Keep in mind you are still working with high voltage DC, so install with caution. But note that these types of systems meet the NEC 2017 and 2020 rapid shutdown requirements, so you won’t have to purchase additional hardware.
String inverters with PV optimizers cost more than traditional string inverters but are lower than microinverters. So if you’re looking for a balance between string inverter simplicity and microinverter technology, you may want to consider this option.
Microinverters: How They Work
Similar to string inverters with PV optimizers, microinverters are designed to help your solar panels produce optimum power at all times. A solar system with microinverters will feature a singular inverter under each panel. Depending on the brand, you may find up to two or four solar panels connected to a microinverter.
Microinverters feature MPPT technology, helping to optimize each solar panel individually. Again, if one solar panel encounters an issue, this won’t affect the performance of the other panels.
Unlike string inverters, the voltage is distributed across each microinverter unit on your roof or ground so that you won’t run the risk of handling high-voltage power during the installation.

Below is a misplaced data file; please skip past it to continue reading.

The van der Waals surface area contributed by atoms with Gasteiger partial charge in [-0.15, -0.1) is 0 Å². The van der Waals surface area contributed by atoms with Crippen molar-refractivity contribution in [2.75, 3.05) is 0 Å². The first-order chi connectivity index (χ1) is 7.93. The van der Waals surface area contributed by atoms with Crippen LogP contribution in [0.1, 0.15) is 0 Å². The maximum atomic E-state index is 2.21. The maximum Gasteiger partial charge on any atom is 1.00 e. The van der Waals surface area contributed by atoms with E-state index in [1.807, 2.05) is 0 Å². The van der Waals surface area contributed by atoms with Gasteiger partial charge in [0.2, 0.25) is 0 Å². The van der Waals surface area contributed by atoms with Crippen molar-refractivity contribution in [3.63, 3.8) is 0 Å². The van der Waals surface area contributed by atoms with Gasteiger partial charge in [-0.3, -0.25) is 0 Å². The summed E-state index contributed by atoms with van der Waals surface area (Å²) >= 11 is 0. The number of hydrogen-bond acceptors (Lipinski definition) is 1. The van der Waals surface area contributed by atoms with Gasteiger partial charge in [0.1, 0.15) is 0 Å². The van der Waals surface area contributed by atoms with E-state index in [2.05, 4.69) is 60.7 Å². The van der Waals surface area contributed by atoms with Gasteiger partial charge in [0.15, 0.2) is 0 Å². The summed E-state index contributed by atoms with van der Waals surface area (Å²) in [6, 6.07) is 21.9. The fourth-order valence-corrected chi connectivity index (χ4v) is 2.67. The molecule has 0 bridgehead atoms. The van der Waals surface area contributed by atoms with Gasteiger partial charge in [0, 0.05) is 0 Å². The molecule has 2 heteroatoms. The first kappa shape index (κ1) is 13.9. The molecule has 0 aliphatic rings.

One of the most popular microinverter brands on the market today is Enphase. This brand boasts “plug-and-play” capabilities that make installation and monitoring a breeze.
Benefits of Microinverters
- More efficient energy production, as individual panels are optimized and one failed or shaded solar panel does not affect the others
- Panel-level monitoring available
- No high-voltage DC
- More extended warranties (10 to 25 years)
- Newer, more advanced technology
- Meets the NEC 2017 and 2020 rapid shutdown requirements without additional hardware
Disadvantages of Microinverters
- Most expensive type of inverter system
- Requires more labor to install
- Potential of multiple failure points (but is less of a concern due to the overall efficient production capabilities and is unlikely to occur)
Microinverters Vs. String Inverters: Which Should You Choose?
Both inverter types have distinct advantages and disadvantages.
If your solar array is unobstructed from the sun, a string inverter should work well for your needs. You might also opt for a string inverter if the price is a major deciding factor.
On the other hand, microinverters encompass some of the latest in solar technology. They’re easy to install and almost guaranteed to work efficiently, even if your home is shaded. So if the price tag is not your top priority, it might be worth investing in advanced microinverter systems like the Enphase.
Every home and situation is unique, so we advise reaching out to a solar expert to help you make the right decision regarding inverters. Inverters are a critical part of your solar system, so you won’t want to make hasty or quick decisions without conducting research first.
The solar experts at GoGreenSolar are here and ready to help you with your solar journey. Check out our selection of microinverter, string inverter and PV optimizer solar panel kits, or get in touch with our team today!